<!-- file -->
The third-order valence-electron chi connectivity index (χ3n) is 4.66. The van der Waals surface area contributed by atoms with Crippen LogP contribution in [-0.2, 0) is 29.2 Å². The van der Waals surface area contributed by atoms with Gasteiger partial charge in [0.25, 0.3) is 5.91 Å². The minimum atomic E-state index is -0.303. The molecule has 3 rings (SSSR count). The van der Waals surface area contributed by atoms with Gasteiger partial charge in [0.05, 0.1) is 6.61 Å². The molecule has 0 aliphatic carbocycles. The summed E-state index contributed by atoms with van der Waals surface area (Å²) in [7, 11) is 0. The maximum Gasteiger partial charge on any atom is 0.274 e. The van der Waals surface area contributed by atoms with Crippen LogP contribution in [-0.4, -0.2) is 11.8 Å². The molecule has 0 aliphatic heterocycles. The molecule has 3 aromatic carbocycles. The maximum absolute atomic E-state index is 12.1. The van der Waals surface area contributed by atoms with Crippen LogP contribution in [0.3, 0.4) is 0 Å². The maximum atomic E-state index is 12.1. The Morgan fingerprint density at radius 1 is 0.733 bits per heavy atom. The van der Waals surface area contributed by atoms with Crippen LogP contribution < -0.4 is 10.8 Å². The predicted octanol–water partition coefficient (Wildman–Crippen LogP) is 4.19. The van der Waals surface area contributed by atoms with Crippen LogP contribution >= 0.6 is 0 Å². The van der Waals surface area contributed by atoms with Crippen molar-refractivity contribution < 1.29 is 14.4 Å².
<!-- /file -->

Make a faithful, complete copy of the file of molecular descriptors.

The third-order valence-electron chi connectivity index (χ3n) is 4.66. The van der Waals surface area contributed by atoms with Crippen LogP contribution in [-0.2, 0) is 29.2 Å². The van der Waals surface area contributed by atoms with Gasteiger partial charge in [0.25, 0.3) is 5.91 Å². The minimum atomic E-state index is -0.303. The molecule has 3 rings (SSSR count). The van der Waals surface area contributed by atoms with Gasteiger partial charge in [0.05, 0.1) is 6.61 Å². The molecule has 0 aliphatic carbocycles. The summed E-state index contributed by atoms with van der Waals surface area (Å²) in [7, 11) is 0. The maximum Gasteiger partial charge on any atom is 0.274 e. The van der Waals surface area contributed by atoms with Crippen LogP contribution in [-0.4, -0.2) is 11.8 Å². The molecule has 0 aliphatic heterocycles. The molecule has 3 aromatic carbocycles. The maximum absolute atomic E-state index is 12.1. The van der Waals surface area contributed by atoms with Crippen LogP contribution in [0.3, 0.4) is 0 Å². The maximum atomic E-state index is 12.1. The Morgan fingerprint density at radius 1 is 0.733 bits per heavy atom. The van der Waals surface area contributed by atoms with Crippen LogP contribution < -0.4 is 10.8 Å². The predicted octanol–water partition coefficient (Wildman–Crippen LogP) is 4.19. The van der Waals surface area contributed by atoms with Crippen LogP contribution >= 0.6 is 0 Å². The van der Waals surface area contributed by atoms with Crippen molar-refractivity contribution < 1.29 is 14.4 Å².